The Vanishing Point of Microdot

Microdot’s wife posted this at the Brain Police Blog.  I am reposting it here:

For all the friends of Microdot who perhaps have been wondering about the ominous absence of posts since his return from the hospital, I, Madame Microdot have finally enough courage to sit in front of his computer and write a few words to tell you that that delightful, creative, curious, surreal, encyclopedia brain behind thebrainpolice is no longer among us.

It is very strange for me to be sitting in his chair in his natural habitat of utter chaos where I never, never have ventured before.  He had his space, I had mine.  We would often send emails to each other from upstairs to downstairs.  There would be ensuing howls of laughter through the floorboards.  But tonight I am here and looking around at his hodge podge, topsy-turvy shelves and they speak more about the man than I could ever describe.  For sure, no one ever policed that singular brain of his!
Here is just a peek… I don’t think he would mind. (Impossible to list more than a fraction of the stuff, but you’ll get the idea, as my eyes roam over the piles.)
Two Robert Crumb cards of Blind Lemon Jefferson and Barbecue Bob bluesmen
A little book he adored by one of his favorite artists, Edward Gorey, “The Water Flowers”
A video tape of “Forbidden Planet”
A little teddy bear statue that a lady here gave him
The Art of Charcuterie Cookbook
The MC5 “A True Testimonial” DVD
About 50 or 60 Georges Simenon Maigret books
An old Belle Star 45 rpm from our days in the band in NY, circa the early 1980’s
Books about mushrooms, wild orchids, kite craft, cartoonists
A plastic statue with a bobbing head of “Big Boy”, home of the double decker
Tangled up cords of every description (computer, radio, electric… who knows)
Piles of comic books with a penchant for Weird Comics
Recipes of Chinese Spareribs
Colette’s “Secrets of the Flesh” … (Hey, that’s mine and I wondered where it went…)
Lots of CDs of Frank Zappa, Wayne Kramer, Iggy Pop, Bootsy Collins, (Bootsy’s New Rubber Band), Sun Ra, Funkedelic, etc.
Reproductions of Marcel Duchamps, Max Ernst (Microdot was simply gaga for DADA)
A sweet Dutch wall calendar (out of date)
Videos of all of the Jacques Tati films
A Batman pin
An antique box camera
A couple of pairs of old shoes stuck in the bookshelf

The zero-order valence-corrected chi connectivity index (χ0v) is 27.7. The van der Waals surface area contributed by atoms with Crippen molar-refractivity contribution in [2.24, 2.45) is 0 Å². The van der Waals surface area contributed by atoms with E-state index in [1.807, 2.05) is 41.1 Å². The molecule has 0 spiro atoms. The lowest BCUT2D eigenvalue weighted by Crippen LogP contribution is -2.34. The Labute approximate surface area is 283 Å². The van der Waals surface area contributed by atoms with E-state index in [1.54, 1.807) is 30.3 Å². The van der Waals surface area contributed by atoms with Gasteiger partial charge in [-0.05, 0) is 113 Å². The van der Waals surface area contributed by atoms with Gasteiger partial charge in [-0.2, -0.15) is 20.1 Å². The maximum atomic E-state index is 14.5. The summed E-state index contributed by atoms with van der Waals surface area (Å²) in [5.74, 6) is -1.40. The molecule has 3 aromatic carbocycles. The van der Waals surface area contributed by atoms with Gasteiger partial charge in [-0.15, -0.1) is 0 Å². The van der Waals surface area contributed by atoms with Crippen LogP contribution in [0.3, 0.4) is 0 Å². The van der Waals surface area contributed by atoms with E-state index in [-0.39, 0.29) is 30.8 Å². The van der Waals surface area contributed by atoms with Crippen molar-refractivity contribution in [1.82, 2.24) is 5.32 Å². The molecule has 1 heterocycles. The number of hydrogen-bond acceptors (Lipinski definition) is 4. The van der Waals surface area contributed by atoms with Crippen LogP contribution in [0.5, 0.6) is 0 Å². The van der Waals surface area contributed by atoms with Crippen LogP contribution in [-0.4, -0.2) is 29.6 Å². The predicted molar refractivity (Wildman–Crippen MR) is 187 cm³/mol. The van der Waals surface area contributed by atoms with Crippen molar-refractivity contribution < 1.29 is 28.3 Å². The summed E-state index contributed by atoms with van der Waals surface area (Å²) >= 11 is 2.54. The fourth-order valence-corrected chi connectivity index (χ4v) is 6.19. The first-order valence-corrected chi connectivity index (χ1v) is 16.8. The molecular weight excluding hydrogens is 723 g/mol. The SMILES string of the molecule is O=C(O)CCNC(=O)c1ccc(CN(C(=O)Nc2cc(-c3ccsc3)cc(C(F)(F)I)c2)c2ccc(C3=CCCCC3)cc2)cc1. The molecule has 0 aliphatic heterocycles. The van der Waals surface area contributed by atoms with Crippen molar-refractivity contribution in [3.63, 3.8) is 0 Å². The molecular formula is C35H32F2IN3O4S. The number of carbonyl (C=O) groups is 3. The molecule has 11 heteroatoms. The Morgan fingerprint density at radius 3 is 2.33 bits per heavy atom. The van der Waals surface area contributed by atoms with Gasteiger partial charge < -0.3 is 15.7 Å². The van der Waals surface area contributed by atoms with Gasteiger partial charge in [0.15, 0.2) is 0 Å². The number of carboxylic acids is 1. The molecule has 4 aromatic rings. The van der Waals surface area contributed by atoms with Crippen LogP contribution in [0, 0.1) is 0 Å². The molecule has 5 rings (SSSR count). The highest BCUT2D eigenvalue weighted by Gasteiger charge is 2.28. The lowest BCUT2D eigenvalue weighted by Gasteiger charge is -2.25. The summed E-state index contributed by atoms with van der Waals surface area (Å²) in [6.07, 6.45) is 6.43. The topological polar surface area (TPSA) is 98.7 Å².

A hammer, some wrenches, nails and screws, screwdrivers crammed in a Pernot water pitcher from the ’50s, along with oil paint and water color brushes
Five Japanese calligraphy brush sets
A huge pile of maps
And that is just scratching the surface…
I almost passed out when we got the prognosis as he left the hospital: he had from 3 days to a month to live.  His cancer(s) had progressed to the point of no treatment possible.  He said to me, “Don’t worry, I’m going to drag this thing out like the third act of a bad Opera.”  And he did.  He lasted just a little over a month.  During that time he was reading avidly, and I mean gluttonously, stuffing that brain with more facts.  He mostly was reading history books, almost one a day.  He never complained.  He told me that he didn’t have time to be depressed.  If he wasn’t reading he was doing the NY Times crossword puzzles.  Death came gently and he was at home with the window open to the new leaves of spring.
I have to turn off his computer now.
In closing, here is a little poem by Emily Dickinson from 1894 that I read today:
The Butterfly upon the Sky
That doesn’t know its Name
And hasn’t any tax to pay
And hasn’t any Home
Is just as high as you and I,
And higher, I believe,
So soar away and never sigh
And that’s the way to grieve~~~

2 thoughts on “The Vanishing Point of Microdot

  1. Madame Microdot wrote a wonderful post, one that I found beautifully to celebrate the essence of who he was — thanks for cross posting this. I remember feeling a special sense of kinship with dot over his shared delight in old silent film. His passing is a loss. I hope you and others who see this here will go to his blog site and leave a comment about what he meant to you. Not only would it be a lovely tribute to Dot, but I;m sure it would be of value to his wife in her grief.

    1. I agree and many thanks to Mme. Microdot for helping us to understand both the man behind the mask as well as his set of accoutrements that enriched his life and his writings.

      I had but one telephone contact with Microdot yet, through his many articles, I felt that I knew him rather intimately. There was great joy in surfing over to The Brain Police to find a well-written article on art, music, history, cooking, the poor, the heroes and the villains of life.

      We at Man With the Muckrake are still in recovery after the news of his death. We mourn his loss yet are grateful for his many contributions to this blog as well as his contribution to humanity.

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